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Br J Cancer. 2016 Apr 26;114(9):1033-7. doi: 10.1038/bjc.2016.80. Epub 2016 Apr 21.

Tubal ligation and incidence of 26 site-specific cancers in the Million Women Study.

Author information

1
Cancer Epidemiology Unit, Nuffield Department of Population Health, University of Oxford, Richard Doll Building, Roosevelt Drive, Oxford OX3 7LF, UK.
2
Nuffield Department of Obstetrics and Gynaecology and The Weatherall Institute of Molecular Medicine, John Radcliffe Hospital, Headington, Oxford OX3 9DS, UK.
3
Members of the Million Women Study collaborators are listed before the references.

Abstract

BACKGROUND:

Tubal ligation is known to be associated with a reduction in ovarian cancer risk. Associations with breast, endometrial and cervical cancers have been suggested. We investigated associations for 26 site-specific cancers in a large UK cohort.

METHODS:

Study participants completed a questionnaire on reproductive and lifestyle factors in 1996-2001, and were followed for cancer and death via national registries. Using Cox regression models, we estimated adjusted relative risks (RRs) for 26 site-specific cancers among women with vs without tubal ligation.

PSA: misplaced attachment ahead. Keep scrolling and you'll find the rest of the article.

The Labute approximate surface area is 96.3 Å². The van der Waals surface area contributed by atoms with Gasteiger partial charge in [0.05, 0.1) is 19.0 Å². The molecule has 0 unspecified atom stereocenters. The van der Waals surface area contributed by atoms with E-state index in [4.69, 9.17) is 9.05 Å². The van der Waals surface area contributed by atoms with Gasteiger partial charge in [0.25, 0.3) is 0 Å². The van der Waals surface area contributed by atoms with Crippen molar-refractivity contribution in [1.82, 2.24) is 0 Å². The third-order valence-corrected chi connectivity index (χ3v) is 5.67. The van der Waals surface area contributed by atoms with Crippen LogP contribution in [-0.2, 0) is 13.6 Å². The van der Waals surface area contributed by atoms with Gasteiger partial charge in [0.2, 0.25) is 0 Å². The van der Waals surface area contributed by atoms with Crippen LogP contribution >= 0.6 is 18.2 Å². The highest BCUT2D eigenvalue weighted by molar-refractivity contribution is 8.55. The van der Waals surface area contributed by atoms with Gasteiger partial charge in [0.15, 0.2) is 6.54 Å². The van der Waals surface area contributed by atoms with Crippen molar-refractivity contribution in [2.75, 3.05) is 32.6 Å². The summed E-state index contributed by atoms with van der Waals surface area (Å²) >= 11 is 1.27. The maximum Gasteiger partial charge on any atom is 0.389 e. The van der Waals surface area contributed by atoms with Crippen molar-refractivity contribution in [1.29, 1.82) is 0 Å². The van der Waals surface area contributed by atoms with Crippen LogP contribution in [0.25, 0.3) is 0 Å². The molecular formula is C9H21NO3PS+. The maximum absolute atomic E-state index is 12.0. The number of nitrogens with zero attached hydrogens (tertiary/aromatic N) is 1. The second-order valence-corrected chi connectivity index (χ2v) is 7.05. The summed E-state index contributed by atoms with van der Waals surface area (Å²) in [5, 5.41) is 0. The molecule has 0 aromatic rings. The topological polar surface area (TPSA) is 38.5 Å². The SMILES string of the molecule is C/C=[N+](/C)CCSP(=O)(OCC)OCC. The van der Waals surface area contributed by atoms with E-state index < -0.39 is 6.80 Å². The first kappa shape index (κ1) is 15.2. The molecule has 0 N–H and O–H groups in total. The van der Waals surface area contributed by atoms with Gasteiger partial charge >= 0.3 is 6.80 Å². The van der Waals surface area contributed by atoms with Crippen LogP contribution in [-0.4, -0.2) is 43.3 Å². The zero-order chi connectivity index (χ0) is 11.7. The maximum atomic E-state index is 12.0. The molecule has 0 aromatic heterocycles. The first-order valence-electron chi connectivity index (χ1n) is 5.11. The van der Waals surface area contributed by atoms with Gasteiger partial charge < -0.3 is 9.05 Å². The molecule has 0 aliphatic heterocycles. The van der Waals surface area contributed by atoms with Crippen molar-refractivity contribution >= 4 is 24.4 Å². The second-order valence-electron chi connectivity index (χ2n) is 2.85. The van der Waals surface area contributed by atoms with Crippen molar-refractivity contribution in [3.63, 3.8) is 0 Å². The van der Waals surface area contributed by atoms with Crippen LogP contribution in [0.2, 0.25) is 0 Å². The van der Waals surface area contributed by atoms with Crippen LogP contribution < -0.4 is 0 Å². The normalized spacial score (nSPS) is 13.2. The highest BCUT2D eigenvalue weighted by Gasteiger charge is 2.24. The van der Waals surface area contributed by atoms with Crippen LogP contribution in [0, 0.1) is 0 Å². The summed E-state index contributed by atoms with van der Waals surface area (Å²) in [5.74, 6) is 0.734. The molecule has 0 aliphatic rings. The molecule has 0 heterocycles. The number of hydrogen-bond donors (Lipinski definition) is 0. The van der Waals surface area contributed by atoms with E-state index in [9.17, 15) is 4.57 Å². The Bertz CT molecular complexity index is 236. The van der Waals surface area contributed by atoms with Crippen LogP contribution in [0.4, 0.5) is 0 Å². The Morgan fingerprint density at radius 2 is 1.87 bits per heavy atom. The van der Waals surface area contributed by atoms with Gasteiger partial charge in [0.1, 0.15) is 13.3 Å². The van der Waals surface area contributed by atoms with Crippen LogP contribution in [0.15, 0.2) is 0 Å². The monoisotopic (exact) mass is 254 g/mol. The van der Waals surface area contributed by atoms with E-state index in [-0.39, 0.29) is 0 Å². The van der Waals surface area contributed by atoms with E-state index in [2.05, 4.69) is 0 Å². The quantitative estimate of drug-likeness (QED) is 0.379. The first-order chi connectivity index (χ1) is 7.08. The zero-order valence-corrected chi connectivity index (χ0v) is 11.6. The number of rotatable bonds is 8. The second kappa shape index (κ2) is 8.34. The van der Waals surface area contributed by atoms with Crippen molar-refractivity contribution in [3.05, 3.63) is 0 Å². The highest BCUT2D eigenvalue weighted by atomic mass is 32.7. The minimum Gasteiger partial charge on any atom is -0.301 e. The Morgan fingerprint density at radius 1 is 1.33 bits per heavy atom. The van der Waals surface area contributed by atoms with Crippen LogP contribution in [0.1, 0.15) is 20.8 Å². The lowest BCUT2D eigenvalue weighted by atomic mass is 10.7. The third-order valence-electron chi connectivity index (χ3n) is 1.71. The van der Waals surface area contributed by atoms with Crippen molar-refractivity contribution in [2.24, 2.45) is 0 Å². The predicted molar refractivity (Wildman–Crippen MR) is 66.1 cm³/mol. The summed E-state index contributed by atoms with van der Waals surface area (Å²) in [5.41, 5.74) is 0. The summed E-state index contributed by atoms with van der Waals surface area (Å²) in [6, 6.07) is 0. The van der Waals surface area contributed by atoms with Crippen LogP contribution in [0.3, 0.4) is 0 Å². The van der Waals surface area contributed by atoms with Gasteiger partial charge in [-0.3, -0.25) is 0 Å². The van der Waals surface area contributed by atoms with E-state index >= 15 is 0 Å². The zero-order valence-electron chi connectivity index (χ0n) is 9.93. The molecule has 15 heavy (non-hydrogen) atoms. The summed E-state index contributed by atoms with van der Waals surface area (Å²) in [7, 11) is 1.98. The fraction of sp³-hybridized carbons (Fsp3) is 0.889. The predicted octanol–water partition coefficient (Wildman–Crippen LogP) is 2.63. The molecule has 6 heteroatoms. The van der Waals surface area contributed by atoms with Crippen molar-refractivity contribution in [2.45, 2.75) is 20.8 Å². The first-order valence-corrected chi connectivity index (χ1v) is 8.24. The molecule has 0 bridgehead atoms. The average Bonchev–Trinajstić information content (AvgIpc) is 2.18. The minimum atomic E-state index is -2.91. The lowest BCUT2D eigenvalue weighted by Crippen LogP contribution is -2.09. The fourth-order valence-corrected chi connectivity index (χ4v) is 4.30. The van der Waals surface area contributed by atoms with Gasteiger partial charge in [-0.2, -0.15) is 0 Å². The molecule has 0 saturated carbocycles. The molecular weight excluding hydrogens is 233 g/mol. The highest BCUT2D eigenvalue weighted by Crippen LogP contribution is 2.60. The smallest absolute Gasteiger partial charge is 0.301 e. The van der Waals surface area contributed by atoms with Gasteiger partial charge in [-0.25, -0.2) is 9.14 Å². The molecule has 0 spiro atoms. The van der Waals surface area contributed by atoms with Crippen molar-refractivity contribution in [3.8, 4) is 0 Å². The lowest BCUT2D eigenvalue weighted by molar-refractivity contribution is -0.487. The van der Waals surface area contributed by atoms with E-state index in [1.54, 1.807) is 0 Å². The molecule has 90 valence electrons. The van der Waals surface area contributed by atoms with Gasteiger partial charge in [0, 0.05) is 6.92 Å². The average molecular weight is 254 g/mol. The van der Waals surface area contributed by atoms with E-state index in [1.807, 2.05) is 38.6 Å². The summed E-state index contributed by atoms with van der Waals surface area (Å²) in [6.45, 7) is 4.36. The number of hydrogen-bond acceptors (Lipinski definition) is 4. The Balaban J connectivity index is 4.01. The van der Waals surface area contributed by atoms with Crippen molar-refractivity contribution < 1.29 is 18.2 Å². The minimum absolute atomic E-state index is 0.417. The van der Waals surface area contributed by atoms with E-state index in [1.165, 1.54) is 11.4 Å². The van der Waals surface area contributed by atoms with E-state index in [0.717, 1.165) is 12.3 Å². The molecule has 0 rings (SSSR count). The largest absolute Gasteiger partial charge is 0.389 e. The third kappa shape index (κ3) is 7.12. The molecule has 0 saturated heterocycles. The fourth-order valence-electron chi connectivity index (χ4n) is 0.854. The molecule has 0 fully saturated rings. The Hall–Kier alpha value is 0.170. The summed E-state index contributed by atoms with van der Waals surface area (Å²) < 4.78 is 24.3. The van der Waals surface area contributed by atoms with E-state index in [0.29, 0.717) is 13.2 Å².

RESULTS:

In 1 278 783 women without previous cancer, 167 430 incident cancers accrued during 13.8 years' follow-up. Significantly reduced risks were found in women with tubal ligation for cancers of the ovary (RR=0.80, 95% CI: 0.76-0.85; P<0.001; n=8035), peritoneum (RR=0.81, 0.66-0.98; P=0.03; n=730), and fallopian tube (RR=0.60, 0.37-0.96; P=0.04; n=168). No significant associations were found for endometrial, breast, or cervical cancers.

CONCLUSIONS:

The reduced risks of ovarian, peritoneal and fallopian tube cancers are consistent with hypotheses of a common origin for many tumours at these sites, and with the suggestion that tubal ligation blocks cells, carcinogens or other agents from reaching the ovary, fallopian tubes and peritoneal cavity.

PMID:
27115569
PMCID:
PMC4984917
DOI:
10.1038/bjc.2016.80
[Indexed for MEDLINE]
Free PMC Article

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